Opinions & Blogs

London to Glasgow (or St. Albans) by Foot – How I Learnt the Importance of a Good Tent

On Monday, July 13th 2020, I attempted to embark on the ever so optimistic challenge of walking from my humble abode in North London to the sunny, tartan clad, shores of Glasgow. More info on the following: https://somethingdecent.co.uk/opinions-blogs/travel/london-to-glasgow-by-foot-hopefully/

However, as you may have guessed from the title of this post, the journey didn’t quite go to plan. In fact, the plan went tits up from the first night and I barely made it out of my home county. Whoops.

So, What Happened?

To put it as simply as possible, the tent which I decided to buy for the trek (an OEX Salamanda Bivvy) was about as waterproof as an old pair of tights. And I found out the hard way.

After setting up camp and having a spot of dinner (sandwiches and tea) I received a few messages from a close friend explaining that it was due to rain. No problem, I thought. The tent is meant to be waterproof up to 7000mm so this shouldn’t be an issue.

Further to that, I had managed to pitch my tent under a canopy of trees, which provided an extra layer of waterproofing. So, completely unfazed by the impending downpour, I continued about my business and had a chilled night of watching Netflix on my phone while sat by a river bank, amongst a load of stinging nettles.

When the sun set I decided to pack up and head to the land of nod. This is where the first issue reared its head: the size of the tent. Now, being 6ft5, I’m by no means a small bloke and this was by no means a big tent. Regarding its size I can tell you one thing: I now know what it feels like to sleep inside a body bag. The thing was tiny.

However, it wasn’t the biggest issue. I remember thinking “I can deal with this” as I laid there listening to the gentle pitter patter of the rain beginning to descend from the heavens above and onto the canopy of trees which sheltered me.

I drifted off…

The Unexpected Shower

Then, I woke. Absolutely drenched. It was about 4am, I could hear the rain battering the tent and the trees above, and then I felt it. Yup, the rain had made its way through my tent which was meant to be waterproof.

Not only was it dripping down on my face but it had managed to absolutely soak my sleeping bag, trainers and rucksack. The instant thought which went through my mind was “meh… not much I can do about it now” so I tried to get in as dry a position as possible then fell back asleep before waking for the most terrifying false awakening/sleep paralysis of my life.

I was audibly hallucinating and thought I heard some people outside my tent saying “Oi there’s someone in there, let’s rob him”. Obviously worried by what I thought I heard I tried to grab my knife. But I couldn’t move.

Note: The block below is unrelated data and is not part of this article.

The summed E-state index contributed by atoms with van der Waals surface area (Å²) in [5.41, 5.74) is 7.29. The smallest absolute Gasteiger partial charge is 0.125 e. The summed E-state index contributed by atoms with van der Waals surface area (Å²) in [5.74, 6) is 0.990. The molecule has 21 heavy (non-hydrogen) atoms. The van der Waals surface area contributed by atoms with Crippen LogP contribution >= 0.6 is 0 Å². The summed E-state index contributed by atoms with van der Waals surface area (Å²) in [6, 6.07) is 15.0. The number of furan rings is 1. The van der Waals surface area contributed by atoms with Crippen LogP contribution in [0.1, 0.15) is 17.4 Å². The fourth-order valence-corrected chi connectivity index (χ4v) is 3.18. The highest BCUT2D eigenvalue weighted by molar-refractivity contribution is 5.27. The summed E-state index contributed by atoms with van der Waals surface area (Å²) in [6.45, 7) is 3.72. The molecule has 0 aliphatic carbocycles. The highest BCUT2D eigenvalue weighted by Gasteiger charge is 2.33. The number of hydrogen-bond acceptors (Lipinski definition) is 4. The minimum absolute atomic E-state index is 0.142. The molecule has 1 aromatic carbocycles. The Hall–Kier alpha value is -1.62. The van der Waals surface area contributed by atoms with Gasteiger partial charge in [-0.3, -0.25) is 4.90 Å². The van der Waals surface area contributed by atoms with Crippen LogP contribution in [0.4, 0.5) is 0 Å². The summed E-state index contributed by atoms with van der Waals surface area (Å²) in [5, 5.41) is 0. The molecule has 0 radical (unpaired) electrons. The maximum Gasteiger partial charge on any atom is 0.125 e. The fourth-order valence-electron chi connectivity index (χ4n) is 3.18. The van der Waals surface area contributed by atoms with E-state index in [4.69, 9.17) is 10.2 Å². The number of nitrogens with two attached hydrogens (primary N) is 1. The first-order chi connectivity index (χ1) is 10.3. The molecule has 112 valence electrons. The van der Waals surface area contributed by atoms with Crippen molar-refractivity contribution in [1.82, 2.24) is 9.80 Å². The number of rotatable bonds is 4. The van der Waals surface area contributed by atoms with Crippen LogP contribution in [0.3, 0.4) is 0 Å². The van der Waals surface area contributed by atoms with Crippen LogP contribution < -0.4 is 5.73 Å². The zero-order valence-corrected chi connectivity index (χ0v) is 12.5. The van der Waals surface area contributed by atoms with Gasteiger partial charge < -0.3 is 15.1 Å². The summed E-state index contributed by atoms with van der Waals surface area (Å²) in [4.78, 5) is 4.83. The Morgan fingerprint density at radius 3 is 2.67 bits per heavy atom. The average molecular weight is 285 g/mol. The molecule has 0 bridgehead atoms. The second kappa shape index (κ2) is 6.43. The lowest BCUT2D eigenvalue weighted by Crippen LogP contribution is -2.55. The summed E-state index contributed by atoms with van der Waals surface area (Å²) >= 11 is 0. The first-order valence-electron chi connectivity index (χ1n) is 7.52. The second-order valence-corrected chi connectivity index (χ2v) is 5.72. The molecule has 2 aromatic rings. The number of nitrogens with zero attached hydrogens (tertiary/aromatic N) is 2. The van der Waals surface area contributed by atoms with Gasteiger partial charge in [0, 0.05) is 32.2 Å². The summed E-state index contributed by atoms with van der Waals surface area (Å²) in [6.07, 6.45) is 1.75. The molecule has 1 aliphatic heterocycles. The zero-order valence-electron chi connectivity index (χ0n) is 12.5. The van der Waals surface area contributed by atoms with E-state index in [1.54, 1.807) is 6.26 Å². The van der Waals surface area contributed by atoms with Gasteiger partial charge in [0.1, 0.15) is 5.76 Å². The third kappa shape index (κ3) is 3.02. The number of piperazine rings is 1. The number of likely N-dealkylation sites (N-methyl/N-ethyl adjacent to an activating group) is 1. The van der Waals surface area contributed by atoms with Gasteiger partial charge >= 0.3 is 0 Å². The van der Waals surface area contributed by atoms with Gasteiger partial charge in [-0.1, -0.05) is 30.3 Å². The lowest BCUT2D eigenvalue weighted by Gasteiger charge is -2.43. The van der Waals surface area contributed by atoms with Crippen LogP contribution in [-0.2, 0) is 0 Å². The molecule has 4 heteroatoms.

The struggle was insane and it took a good few minutes before I realised that I was having an audible hallucination. At which point I managed to calm my mind and wake myself up, for real this time.

At this point I was pretty much swimming inside my tent and checked the time to see it was just past 5am. So I decided to wake up and make tea then assess the damage.

Upon assessment it was evident that, should I wish to continue the trek, I would need to buy a much better tent. It was also evident that there was no way I was going to be able to use the sleeping bag again for at least a few days — it was soaked.

With more storms due for the next couple days I wasn’t able to see anyway of drying my kit so I made the hard decision to pull the plug on the trip.

What Did I Learn?

To be honest, the main thing which I learnt from my night in the woods was simple: NEVER SKIMP ON YOUR TENT!

The tent I bought was under £100. When buying it I distinctly remember thinking to myself “woah, that’s cheap”. However, I was ignoring the first rule of buying tents: you get what you pay for.

The fact is that the tent weighed just over a kilo, packed down to a size which was a little bigger than a bottle of Glenfiddich and was listed as waterproof, all for under £100. It clearly was a case of being too good to be true and I should have realised that the manufacturer had to have cut corners somewhere.

All the other tents with the same functionality were well into the £200 – £300 price range, and I should have taken that as a sign that the OEX Salamanda was not going to live up to its hype. Lesson learnt.

All that said and done, I wouldn’t consider the experiment to be a complete failure. One of my biggest worries about the trek was the fear of being alone in the woods at night. However, sleep paralysis aside, my fears proved to be unfounded.

I slept like a baby and genuinely could not have cared less about being alone in the dark. So I guess there’s that. On top of the lesson in my own versatility, I also had a nice night out in the woods which was preceded by a merry jaunt up to St Albans.

Love, peace and happiness.